Zelensky’s motorcade nearly hit by Russian missile as ‘Ukraine prepares for counter-offensive’

Head of UN's nuclear watchdog also visits Russia amid concern about Ukrainian power plant

Tara Cobham
Wednesday 06 March 2024 22:46 GMT
Alexei Navalny’s wife calls for Russians to protest on election day

Volodymyr Zelensky’s motorcade was nearly hit by a Russian missile on Wednesday as the Ukrainian President visited the Black Sea port of Odessa.

Zelensky was with Greek Prime Minister Kyriakos Mitsotakis when the missile hit infrastructure close enough for the leaders to see the strike, with sources estimating the attack happened a mere 500 to 800 metre distance from the delegations.

“You see who we’re dealing with, they don’t care where to hit,” Zelensky told reporters in the wake of the incident, which killed five people, according to a Ukrainian navy spokesperson.

Ukrainian president Volodymyr Zelensky, second from left, and Greece’s prime minister Kyriakos Mitsotakis, third from left, walk in a residential area damaged by Russian attack in Odessa (Ukrainian Presidential Press Office)

Mitsotakis, who was on his first visit to the country since Russia's invasion in February 2022, said that during the tour the delegation heard sirens and a big explosion as they headed towards their cars. Confirming his country’s continued support of Ukraine, he told Zelensky: “My presence here reflects the respect of the entire free world for your people and underlines Greece’s commitment to remain by your side.”

A top military commander on Wednesday said the Ukrainian military will stabilise the battlefield situation shortly and aims to form units for counter-offensive actions later this year.

Ukrainian forces experienced a setback following nine months of mostly stable front lines, when the eastern city of Avdiivka fell into Russian hands earlier in February after months of devastating attacks.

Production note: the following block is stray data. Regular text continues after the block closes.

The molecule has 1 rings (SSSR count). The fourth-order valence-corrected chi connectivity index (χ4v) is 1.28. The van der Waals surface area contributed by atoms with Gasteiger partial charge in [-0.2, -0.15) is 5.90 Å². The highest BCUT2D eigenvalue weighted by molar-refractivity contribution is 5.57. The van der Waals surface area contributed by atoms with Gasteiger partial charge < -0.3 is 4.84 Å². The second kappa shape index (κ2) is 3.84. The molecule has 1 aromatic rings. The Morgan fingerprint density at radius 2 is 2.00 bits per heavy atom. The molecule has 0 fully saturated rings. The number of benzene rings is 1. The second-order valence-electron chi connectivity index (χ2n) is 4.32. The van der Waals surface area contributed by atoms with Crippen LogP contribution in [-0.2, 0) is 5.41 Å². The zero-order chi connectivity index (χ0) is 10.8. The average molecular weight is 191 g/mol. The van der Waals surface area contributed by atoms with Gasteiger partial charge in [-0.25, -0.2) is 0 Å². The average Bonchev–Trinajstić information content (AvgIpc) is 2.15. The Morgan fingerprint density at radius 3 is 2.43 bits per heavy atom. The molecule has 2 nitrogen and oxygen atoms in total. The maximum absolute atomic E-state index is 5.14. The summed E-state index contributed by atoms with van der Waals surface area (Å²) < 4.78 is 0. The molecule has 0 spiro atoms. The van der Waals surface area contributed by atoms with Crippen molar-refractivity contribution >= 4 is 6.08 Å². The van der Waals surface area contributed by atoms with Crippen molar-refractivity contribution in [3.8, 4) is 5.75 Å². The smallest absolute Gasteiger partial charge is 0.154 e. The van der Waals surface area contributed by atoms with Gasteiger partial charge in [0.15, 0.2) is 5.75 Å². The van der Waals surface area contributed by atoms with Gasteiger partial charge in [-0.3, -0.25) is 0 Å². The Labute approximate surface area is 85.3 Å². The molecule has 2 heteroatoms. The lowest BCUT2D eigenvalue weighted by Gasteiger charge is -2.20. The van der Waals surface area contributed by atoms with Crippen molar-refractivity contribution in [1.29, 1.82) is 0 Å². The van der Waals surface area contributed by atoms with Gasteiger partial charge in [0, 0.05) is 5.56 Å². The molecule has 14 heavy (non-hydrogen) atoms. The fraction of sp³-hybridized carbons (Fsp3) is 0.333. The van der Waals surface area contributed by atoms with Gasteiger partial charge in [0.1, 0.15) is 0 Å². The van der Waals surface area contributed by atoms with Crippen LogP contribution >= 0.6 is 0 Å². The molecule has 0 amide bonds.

A Ukrainian serviceman stands guard checking for Russian drones in the sky as a soldier in a tractor digs a trench system in the Zaporizhzhia region in January (AFP via Getty Images)

Ukrainian troops were forced to leave several settlements neighbouring the city due to Russia’s continued offensive amid its own depleting stockpiles of munitions. Meanwhile, a vital aid package from the US has been stalled by Republicans in Congress.

“We will stabilise the situation shortly,” Oleksandr Pavliuk, appointed as ground force commander during the recent top military reshuffle, said in televised comments, “and do everything possible to prepare the troops for more active actions, and to seize the initiative.”

He added that current work was aimed at withdrawing military units that lost their potential and restoring them to later form a force for counter-offensive actions this year.

Drone view shows rescue crews working at the site of a residential building heavily damaged by a Russian drone strike that killed several residents in Odesa earlier this week (via REUTERS)

President Volodymyr Zelensky said that Russia would try to prepare a new offensive this spring or summer, but that Kyiv had a battlefield plan of its own.

Ukrainian drones on Wednesday struck one of Russia’s largest iron ore plants, with the attack claimed by a source in Ukraine’s GUR military intelligence agency. Ukraine has stepped up long-range drones to strike targets deep inside Russia.

It comes as the head of the UN's nuclear watchdog visited Russia amid concern about a Ukrainian power plant caught in the crossfire since Moscow sent troops into Ukraine in 2022 and seized the facility.

International Atomic Energy Agency director-general Rafael Mariano Grossi met Russian president Vladimir Putin on Wednesday (AP)

International Atomic Energy Agency (IAEA) director-general Rafael Mariano Grossi arrived at the Black Sea resort of Sochi on Tuesday evening, according to Russian state news agency RIA Novosti.

The IAEA has repeatedly expressed alarm about the Zaporizhzhia Nuclear Power Plant, Europe's largest, amid fears of a potential nuclear catastrophe.

The plant's six reactors have been shut down for months but it still needs power and qualified staff to operate crucial cooling systems and other safety features.

Mr Grossi met Russian President Vladimir Putin and said on X, formerly Twitter, that they had an "important exchange" about the plant and nuclear non-proliferation issues.

Meanwhile, Germany’s ambassador to the UK has said there is “no need to apologise” for the security breaches which led to a call between top military officials being leaked by Russian sources. Miguel Berger told BBC Radio 4’s Today programme one of the participants had likely dialled in via an insecure line.

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